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File photo of a Toronto Star newspaper box on Church Street in Toronto.

Louie Palu/The Globe and Mail

Torstar Corp.'s shift toward digital publishing continues to grind through a painful phase, as the newspaper publisher's first-quarter loss ballooned to $53.5-million and advertising revenue continued to steadily decline.

Revenue at Torstar fell 13.5 per cent and company executives said they are not expecting much improvement in that trend in the balance of the year as the market for print ads, which still make up 45 per cent of the company's revenue, continued to weaken.

Torstar is banking on its Toronto Star Touch tablet app and a revamped website for its flagship Toronto Star newspaper to boost digital revenue, but the company has conceded that readers have been slower to adopt the new tablet edition than expected. Company executives did not disclose how much ad revenue the app is contributing.

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The company's chief executive officer, David Holland, was also at pains to convey that the steep first-quarter loss resulted in large part from temporary charges related to the company's restructuring, including amortization and depreciation expenses from its purchase of a 56-per-cent stake in niche online publisher VerticalScope for $180-million and its decision to close its printing plant in Vaughan, Ont.

"We do not see this first-quarter earnings performance, relative to prior year, as being indicative of our full year," Mr. Holland told analysts on Wednesday.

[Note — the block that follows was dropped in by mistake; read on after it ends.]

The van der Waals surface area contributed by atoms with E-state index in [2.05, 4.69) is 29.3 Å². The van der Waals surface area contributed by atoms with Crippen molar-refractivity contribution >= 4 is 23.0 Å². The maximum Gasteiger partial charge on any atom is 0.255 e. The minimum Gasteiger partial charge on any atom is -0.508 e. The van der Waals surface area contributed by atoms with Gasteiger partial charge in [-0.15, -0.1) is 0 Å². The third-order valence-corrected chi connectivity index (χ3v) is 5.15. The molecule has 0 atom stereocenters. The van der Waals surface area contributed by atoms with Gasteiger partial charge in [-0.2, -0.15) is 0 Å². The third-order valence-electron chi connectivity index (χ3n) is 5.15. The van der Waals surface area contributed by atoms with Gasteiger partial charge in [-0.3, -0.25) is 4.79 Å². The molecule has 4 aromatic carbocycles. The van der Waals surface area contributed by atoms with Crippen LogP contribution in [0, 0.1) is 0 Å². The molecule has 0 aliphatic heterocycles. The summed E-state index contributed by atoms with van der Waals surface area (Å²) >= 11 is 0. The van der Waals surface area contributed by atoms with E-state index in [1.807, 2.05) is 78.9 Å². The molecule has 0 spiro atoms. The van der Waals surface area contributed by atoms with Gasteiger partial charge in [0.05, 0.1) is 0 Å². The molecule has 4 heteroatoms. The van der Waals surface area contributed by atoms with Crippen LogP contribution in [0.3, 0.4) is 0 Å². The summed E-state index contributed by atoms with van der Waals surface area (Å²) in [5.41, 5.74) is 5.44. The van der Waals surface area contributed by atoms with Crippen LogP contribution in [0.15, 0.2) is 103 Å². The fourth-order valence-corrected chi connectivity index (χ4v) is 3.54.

Even so, Torstar's stock price, which was $7.09 on the Toronto Stock Exchange a year ago, fell nearly 6 per cent on Wednesday to close at $1.90.

With a plan on track to outsource printing of the Toronto Star to Transcontinental Inc. starting in July, Torstar is working to sell the Vaughan plant. The company said in January it would cut 220 full-time and 65 part-time jobs from the facility, and at the same time, the Star slashed 13 newsroom jobs and 15 more in circulation. Then, at the end of January, Torstar closed The Guelph Mercury, which had been one of Canada's oldest newspapers.

"We are making some very hard decisions on costs," Mr. Holland said at Torstar's annual meeting, held on Wednesday morning. "These are painful moves." Chief financial officer Lorenzo DeMarchi told analysts the company is projecting another $20.7-million in cuts by the end of the fiscal year.

The number of readers opening the free Star Touch app each day and week "have remained stable," Mr. Holland said, after announcing that the app was being opened 26,000 times daily in early March. That's with Torstar investing $5.1-million on the app during the first quarter, mostly on marketing, with plans to spend another $5-million for the rest of 2016. The Star's revenue from subscribers fell 2 per cent in the quarter.

"We continue to believe that the tablet can be an important part of the Star's broader multiplatform offering to its customers," Mr. Holland said.

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In Star Media Group, the division that publishes the Star and the free Metro dailies, revenue was down 15.9 per cent, mostly because of lower national advertising revenue, although results were made worse by one-time effects from the closing of digital marketing firm Olive Media and the loss of $1.4-million in commercial printing revenue at the Vaughan plant.

The underlying results were "slightly weaker than expected," Drew McReynolds, an analyst at RBC Dominion Securities, said in a research note.

The company's loss from continuing operations of 66 cents a share compared with a loss of $500,000, or 1 cent, in the same quarter last year. Amortization and depreciation had a 52-cent-a-share effect on the first-quarter results.

Revenue was $156.7-million, down from $181.2-million in the first quarter of 2015.

Wednesday's annual meeting marked the official departure of publisher John Cruickshank, with Mr. Holland taking over his duties "for now." At the gathering, two individual shareholders raised concerns with the company's lacklustre performance, with one concluding: "Let's try and have a better year."

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